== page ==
As the Memorial Day holiday approaches, friends and family members might attend cemeteries at local Tennessee cemeteries, perhaps putting a flag on the grave of a brave veteran. Bigger cities, like Nashville, might plan music, concerts and other activities over the three-day weekend. Yet even smaller Tennessee neighborhoods might sponsor local parades to commemorate the brave men and women who have defended America.
With parade planning comes extra responsibility, however. City planners have a duty to ensure that premises are safe for both parade participants and spectators. That may mean cordoning off parade routes, erecting barriers to separate spectators from parade floats, and taking other measures to ensure smooth pedestrian traffic flow.
A recent parade tragedy near the Tennessee border, however, reminds readers that accidents might still happen at parades, in spite of the best planning. According to authorities, a driver in the Hikers Parade -- a celebration of the Appalachian Trial -- may have suffered a medical condition. For unknown reasons, the driver accelerated to almost 25 mph and drove into the crowd, injuring between 50 and 60 spectators.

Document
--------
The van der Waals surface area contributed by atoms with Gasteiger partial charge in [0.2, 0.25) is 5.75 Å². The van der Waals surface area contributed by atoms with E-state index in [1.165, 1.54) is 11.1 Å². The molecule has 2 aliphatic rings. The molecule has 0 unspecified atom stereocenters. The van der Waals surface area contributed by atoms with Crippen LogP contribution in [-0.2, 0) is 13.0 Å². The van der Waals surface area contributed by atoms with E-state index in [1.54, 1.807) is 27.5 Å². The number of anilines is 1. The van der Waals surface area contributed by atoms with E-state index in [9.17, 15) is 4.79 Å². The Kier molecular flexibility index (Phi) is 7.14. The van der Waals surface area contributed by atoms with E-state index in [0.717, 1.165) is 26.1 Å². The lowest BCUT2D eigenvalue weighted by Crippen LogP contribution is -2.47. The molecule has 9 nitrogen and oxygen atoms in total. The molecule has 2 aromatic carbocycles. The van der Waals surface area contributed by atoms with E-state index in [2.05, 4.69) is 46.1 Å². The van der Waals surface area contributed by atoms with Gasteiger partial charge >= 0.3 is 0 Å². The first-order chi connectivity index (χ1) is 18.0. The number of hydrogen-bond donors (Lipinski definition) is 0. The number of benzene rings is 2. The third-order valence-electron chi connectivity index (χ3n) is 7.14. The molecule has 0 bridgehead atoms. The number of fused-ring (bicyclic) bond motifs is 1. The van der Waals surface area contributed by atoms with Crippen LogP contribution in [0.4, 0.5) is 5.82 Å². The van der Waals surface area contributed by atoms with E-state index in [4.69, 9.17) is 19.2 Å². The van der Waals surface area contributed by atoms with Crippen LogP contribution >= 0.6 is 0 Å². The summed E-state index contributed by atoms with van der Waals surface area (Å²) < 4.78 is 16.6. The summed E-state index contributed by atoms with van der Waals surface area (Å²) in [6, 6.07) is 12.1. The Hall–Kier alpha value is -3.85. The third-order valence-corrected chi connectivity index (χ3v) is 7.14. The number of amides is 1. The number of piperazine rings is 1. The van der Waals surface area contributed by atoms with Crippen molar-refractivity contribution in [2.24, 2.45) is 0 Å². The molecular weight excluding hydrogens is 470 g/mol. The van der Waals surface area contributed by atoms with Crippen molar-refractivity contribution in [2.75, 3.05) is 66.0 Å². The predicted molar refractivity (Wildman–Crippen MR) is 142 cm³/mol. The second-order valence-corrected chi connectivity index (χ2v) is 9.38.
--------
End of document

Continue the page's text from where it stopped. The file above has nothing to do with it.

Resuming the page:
When accidents happen on city property or at city-sponsored events, investigators may be charged with the task of determining whether planners were negligent, or could have taken measures to prevent reasonably foreseeable hazards or dangerous conditions. If negligence was a factor in the accident, personal injury victims might consider bringing premises liability lawsuits for damages against the responsible parties. Such claims might allege that negligent planning resulted in personal injuries, and that city officials should be charged with compensating accident victims for their medical expenses, pain and suffering, and other expenses.
Source: huffingtonpost.com, “ Parade Car Crash: Driver Likely Had Medical Condition, Official Says,” May 19, 2013